It might come as a surprise to some, but it is entirely possible to discriminate based on a hairstyle. Not only that, but this is actually rampant in the workplace.
What exactly does discrimination by hairstyle look like? Why is this considered a form of discrimination in the first place?
What is the CROWN Act?
The Society for Human Resource Management discusses a bill on the way that will help reduce discrimination based on a hairstyle.
On March 18, an act called The Creating a Respectful and Open World for Natural Hair (CROWN) Act was passed. This bill directly targets discrimination against specifically African American workers and other workers with natural hair.
National origin and race ended up conflated with certain hairstyles and textures over the years. Unfortunately, it is no secret in the African American community that people have missed out on job opportunities due to having hairstyles representing their culture.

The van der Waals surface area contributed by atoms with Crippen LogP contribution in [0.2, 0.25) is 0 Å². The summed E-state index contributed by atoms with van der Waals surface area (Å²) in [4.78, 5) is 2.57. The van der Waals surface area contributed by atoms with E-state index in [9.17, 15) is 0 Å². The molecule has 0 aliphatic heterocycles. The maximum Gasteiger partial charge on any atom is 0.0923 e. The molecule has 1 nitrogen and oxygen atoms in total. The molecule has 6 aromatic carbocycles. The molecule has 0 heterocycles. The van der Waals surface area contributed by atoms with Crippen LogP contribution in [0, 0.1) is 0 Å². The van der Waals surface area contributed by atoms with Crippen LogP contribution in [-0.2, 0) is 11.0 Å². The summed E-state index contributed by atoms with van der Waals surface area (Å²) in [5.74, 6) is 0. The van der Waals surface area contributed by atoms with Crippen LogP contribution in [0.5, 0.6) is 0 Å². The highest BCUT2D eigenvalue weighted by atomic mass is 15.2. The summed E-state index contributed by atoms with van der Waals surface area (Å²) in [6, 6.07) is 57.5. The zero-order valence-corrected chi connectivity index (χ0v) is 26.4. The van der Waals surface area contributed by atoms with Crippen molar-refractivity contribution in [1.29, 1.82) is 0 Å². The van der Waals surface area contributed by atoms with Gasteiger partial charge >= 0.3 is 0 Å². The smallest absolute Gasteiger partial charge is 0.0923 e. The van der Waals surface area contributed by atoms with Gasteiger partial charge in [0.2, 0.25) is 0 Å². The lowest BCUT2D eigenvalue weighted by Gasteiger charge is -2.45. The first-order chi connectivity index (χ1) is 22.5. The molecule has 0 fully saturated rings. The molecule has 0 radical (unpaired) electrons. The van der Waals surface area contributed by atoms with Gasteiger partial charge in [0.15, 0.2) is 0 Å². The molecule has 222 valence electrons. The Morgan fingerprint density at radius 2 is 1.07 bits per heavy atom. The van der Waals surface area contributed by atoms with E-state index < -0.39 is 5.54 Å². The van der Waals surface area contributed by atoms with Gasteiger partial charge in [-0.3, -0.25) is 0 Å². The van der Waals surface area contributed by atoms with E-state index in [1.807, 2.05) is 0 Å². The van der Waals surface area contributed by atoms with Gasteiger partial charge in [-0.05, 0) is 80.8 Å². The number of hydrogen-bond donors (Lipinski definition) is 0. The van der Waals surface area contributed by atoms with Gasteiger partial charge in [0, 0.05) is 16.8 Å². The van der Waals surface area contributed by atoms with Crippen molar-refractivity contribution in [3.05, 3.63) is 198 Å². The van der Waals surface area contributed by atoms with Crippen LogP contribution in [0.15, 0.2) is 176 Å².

Protective or natural hairstyles can include Bantu knots, Afros, twists, cornrows, braids or locs. It can also include hair that is tightly curled or coiled.
Protections under the CROWN Act
With this legislation, employers cannot refuse to hire, fire or otherwise discriminate against an employee specifically for their hairstyle or texture. In specific, if the texture or hairstyle is “commonly associated with a particular race or national origin”, they cannot discriminate against a prospective employee or current employee for wearing it.
This is a good way of protecting an important piece of a worker’s racial or cultural identity and preventing discrimination from happening within a work environment.